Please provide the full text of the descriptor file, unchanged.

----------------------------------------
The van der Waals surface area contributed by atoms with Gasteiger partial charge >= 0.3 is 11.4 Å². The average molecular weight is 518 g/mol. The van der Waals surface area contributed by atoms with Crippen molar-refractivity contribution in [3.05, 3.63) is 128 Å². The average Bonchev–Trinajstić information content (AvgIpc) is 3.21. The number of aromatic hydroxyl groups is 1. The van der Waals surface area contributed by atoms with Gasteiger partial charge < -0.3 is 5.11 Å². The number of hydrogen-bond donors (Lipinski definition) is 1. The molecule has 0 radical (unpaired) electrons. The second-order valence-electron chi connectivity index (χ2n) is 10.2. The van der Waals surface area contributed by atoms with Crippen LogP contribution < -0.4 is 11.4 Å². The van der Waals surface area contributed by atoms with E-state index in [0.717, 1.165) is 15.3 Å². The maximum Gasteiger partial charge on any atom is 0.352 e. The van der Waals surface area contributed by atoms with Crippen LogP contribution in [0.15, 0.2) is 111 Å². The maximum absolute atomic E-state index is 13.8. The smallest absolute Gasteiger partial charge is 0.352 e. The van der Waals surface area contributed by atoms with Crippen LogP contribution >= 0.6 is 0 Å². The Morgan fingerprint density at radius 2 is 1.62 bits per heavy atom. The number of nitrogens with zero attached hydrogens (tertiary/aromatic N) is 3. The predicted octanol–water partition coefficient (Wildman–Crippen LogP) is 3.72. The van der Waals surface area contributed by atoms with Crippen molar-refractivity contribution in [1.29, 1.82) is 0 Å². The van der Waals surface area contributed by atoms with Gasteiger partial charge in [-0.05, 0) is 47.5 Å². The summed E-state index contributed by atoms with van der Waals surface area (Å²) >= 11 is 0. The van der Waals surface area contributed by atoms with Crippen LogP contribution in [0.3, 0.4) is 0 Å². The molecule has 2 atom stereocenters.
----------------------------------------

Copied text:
The van der Waals surface area contributed by atoms with Gasteiger partial charge >= 0.3 is 11.4 Å². The average molecular weight is 518 g/mol. The van der Waals surface area contributed by atoms with Crippen molar-refractivity contribution in [3.05, 3.63) is 128 Å². The average Bonchev–Trinajstić information content (AvgIpc) is 3.21. The number of aromatic hydroxyl groups is 1. The van der Waals surface area contributed by atoms with Gasteiger partial charge < -0.3 is 5.11 Å². The number of hydrogen-bond donors (Lipinski definition) is 1. The molecule has 0 radical (unpaired) electrons. The second-order valence-electron chi connectivity index (χ2n) is 10.2. The van der Waals surface area contributed by atoms with Crippen LogP contribution < -0.4 is 11.4 Å². The van der Waals surface area contributed by atoms with E-state index in [0.717, 1.165) is 15.3 Å². The maximum Gasteiger partial charge on any atom is 0.352 e. The van der Waals surface area contributed by atoms with Crippen LogP contribution in [0.15, 0.2) is 111 Å². The maximum absolute atomic E-state index is 13.8. The smallest absolute Gasteiger partial charge is 0.352 e. The van der Waals surface area contributed by atoms with Crippen LogP contribution >= 0.6 is 0 Å². The Morgan fingerprint density at radius 2 is 1.62 bits per heavy atom. The number of nitrogens with zero attached hydrogens (tertiary/aromatic N) is 3. The predicted octanol–water partition coefficient (Wildman–Crippen LogP) is 3.72. The van der Waals surface area contributed by atoms with Crippen molar-refractivity contribution in [1.29, 1.82) is 0 Å². The van der Waals surface area contributed by atoms with Gasteiger partial charge in [-0.05, 0) is 47.5 Å². The summed E-state index contributed by atoms with van der Waals surface area (Å²) >= 11 is 0. The van der Waals surface area contributed by atoms with Crippen LogP contribution in [0.3, 0.4) is 0 Å². The molecule has 2 atom stereocenters.